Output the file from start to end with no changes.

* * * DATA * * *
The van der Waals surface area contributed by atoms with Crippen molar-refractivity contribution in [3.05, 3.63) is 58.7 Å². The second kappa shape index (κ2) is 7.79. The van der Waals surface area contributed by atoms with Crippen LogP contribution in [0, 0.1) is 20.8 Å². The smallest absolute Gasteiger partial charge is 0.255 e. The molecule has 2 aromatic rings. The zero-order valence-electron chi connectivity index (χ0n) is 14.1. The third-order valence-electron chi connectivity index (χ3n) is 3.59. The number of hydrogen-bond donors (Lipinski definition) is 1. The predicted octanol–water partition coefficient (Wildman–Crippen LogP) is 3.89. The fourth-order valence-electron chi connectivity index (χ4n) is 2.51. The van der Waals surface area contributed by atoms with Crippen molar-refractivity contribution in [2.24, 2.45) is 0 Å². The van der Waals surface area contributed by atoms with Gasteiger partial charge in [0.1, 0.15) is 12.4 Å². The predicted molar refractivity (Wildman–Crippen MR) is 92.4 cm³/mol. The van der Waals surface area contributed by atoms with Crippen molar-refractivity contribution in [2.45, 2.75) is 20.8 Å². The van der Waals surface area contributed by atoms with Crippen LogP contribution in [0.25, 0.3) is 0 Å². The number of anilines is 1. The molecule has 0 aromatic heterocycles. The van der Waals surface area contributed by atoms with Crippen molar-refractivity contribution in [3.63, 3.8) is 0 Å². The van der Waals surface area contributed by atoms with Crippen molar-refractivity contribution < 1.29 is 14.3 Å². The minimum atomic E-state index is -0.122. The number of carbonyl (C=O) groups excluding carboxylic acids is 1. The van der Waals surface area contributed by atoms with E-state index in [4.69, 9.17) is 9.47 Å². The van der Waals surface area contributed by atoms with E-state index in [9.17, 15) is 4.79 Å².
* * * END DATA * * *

The van der Waals surface area contributed by atoms with Crippen molar-refractivity contribution in [3.05, 3.63) is 58.7 Å². The second kappa shape index (κ2) is 7.79. The van der Waals surface area contributed by atoms with Crippen LogP contribution in [0, 0.1) is 20.8 Å². The smallest absolute Gasteiger partial charge is 0.255 e. The molecule has 2 aromatic rings. The zero-order valence-electron chi connectivity index (χ0n) is 14.1. The third-order valence-electron chi connectivity index (χ3n) is 3.59. The number of hydrogen-bond donors (Lipinski definition) is 1. The predicted octanol–water partition coefficient (Wildman–Crippen LogP) is 3.89. The fourth-order valence-electron chi connectivity index (χ4n) is 2.51. The van der Waals surface area contributed by atoms with Crippen molar-refractivity contribution in [2.24, 2.45) is 0 Å². The van der Waals surface area contributed by atoms with Gasteiger partial charge in [0.1, 0.15) is 12.4 Å². The predicted molar refractivity (Wildman–Crippen MR) is 92.4 cm³/mol. The van der Waals surface area contributed by atoms with Crippen molar-refractivity contribution in [2.45, 2.75) is 20.8 Å². The van der Waals surface area contributed by atoms with Crippen LogP contribution in [0.25, 0.3) is 0 Å². The number of anilines is 1. The molecule has 0 aromatic heterocycles. The van der Waals surface area contributed by atoms with Crippen molar-refractivity contribution in [3.63, 3.8) is 0 Å². The van der Waals surface area contributed by atoms with Crippen molar-refractivity contribution < 1.29 is 14.3 Å². The minimum atomic E-state index is -0.122. The number of carbonyl (C=O) groups excluding carboxylic acids is 1. The van der Waals surface area contributed by atoms with E-state index in [4.69, 9.17) is 9.47 Å². The van der Waals surface area contributed by atoms with E-state index in [9.17, 15) is 4.79 Å².